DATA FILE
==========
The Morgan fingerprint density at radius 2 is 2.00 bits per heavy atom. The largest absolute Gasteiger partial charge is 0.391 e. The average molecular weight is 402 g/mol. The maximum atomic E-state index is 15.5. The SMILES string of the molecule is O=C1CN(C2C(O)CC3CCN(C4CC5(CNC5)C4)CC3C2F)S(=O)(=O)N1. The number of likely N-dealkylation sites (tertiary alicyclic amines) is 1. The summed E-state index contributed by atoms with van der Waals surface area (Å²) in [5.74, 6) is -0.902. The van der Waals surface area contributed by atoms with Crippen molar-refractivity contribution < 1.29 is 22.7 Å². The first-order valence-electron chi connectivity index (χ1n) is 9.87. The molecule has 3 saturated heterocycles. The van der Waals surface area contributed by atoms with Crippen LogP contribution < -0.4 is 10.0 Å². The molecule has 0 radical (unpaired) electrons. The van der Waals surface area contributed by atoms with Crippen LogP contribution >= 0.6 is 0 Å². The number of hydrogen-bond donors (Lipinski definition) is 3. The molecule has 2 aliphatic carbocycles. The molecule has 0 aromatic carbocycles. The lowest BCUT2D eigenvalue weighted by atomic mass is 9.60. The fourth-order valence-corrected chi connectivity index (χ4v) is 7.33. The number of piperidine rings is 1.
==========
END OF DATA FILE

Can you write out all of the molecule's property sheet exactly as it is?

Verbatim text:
The Morgan fingerprint density at radius 2 is 2.00 bits per heavy atom. The largest absolute Gasteiger partial charge is 0.391 e. The average molecular weight is 402 g/mol. The maximum atomic E-state index is 15.5. The SMILES string of the molecule is O=C1CN(C2C(O)CC3CCN(C4CC5(CNC5)C4)CC3C2F)S(=O)(=O)N1. The number of likely N-dealkylation sites (tertiary alicyclic amines) is 1. The summed E-state index contributed by atoms with van der Waals surface area (Å²) in [5.74, 6) is -0.902. The van der Waals surface area contributed by atoms with Crippen molar-refractivity contribution < 1.29 is 22.7 Å². The first-order valence-electron chi connectivity index (χ1n) is 9.87. The molecule has 3 saturated heterocycles. The van der Waals surface area contributed by atoms with Crippen LogP contribution < -0.4 is 10.0 Å². The molecule has 0 radical (unpaired) electrons. The van der Waals surface area contributed by atoms with Crippen LogP contribution >= 0.6 is 0 Å². The number of hydrogen-bond donors (Lipinski definition) is 3. The molecule has 2 aliphatic carbocycles. The molecule has 0 aromatic carbocycles. The lowest BCUT2D eigenvalue weighted by atomic mass is 9.60. The fourth-order valence-corrected chi connectivity index (χ4v) is 7.33. The number of piperidine rings is 1.